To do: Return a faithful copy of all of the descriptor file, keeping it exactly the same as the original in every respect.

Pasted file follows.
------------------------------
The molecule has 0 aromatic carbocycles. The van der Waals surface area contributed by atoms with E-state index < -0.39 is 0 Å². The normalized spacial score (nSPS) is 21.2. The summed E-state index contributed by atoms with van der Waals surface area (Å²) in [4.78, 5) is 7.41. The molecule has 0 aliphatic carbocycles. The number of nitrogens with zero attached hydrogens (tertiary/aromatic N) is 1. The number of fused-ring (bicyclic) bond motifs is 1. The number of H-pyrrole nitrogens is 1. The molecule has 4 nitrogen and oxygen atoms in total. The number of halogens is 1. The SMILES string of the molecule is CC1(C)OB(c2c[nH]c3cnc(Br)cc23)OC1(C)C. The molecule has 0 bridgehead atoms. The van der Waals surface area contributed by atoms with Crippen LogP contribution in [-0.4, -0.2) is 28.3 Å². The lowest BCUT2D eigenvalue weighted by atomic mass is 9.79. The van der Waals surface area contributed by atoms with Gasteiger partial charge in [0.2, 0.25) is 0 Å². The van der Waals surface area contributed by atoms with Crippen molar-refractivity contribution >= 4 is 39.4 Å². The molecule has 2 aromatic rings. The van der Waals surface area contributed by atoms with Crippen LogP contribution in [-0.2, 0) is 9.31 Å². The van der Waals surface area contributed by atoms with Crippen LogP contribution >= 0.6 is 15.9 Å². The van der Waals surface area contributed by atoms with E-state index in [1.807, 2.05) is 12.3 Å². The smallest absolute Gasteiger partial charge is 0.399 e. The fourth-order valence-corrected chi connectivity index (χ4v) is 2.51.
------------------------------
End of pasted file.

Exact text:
The molecule has 0 aromatic carbocycles. The van der Waals surface area contributed by atoms with E-state index < -0.39 is 0 Å². The normalized spacial score (nSPS) is 21.2. The summed E-state index contributed by atoms with van der Waals surface area (Å²) in [4.78, 5) is 7.41. The molecule has 0 aliphatic carbocycles. The number of nitrogens with zero attached hydrogens (tertiary/aromatic N) is 1. The number of fused-ring (bicyclic) bond motifs is 1. The number of H-pyrrole nitrogens is 1. The molecule has 4 nitrogen and oxygen atoms in total. The number of halogens is 1. The SMILES string of the molecule is CC1(C)OB(c2c[nH]c3cnc(Br)cc23)OC1(C)C. The molecule has 0 bridgehead atoms. The van der Waals surface area contributed by atoms with Crippen LogP contribution in [-0.4, -0.2) is 28.3 Å². The lowest BCUT2D eigenvalue weighted by atomic mass is 9.79. The van der Waals surface area contributed by atoms with Gasteiger partial charge in [0.2, 0.25) is 0 Å². The van der Waals surface area contributed by atoms with Crippen molar-refractivity contribution >= 4 is 39.4 Å². The molecule has 2 aromatic rings. The van der Waals surface area contributed by atoms with Crippen LogP contribution in [-0.2, 0) is 9.31 Å². The van der Waals surface area contributed by atoms with Crippen LogP contribution >= 0.6 is 15.9 Å². The van der Waals surface area contributed by atoms with E-state index in [1.807, 2.05) is 12.3 Å². The smallest absolute Gasteiger partial charge is 0.399 e. The fourth-order valence-corrected chi connectivity index (χ4v) is 2.51.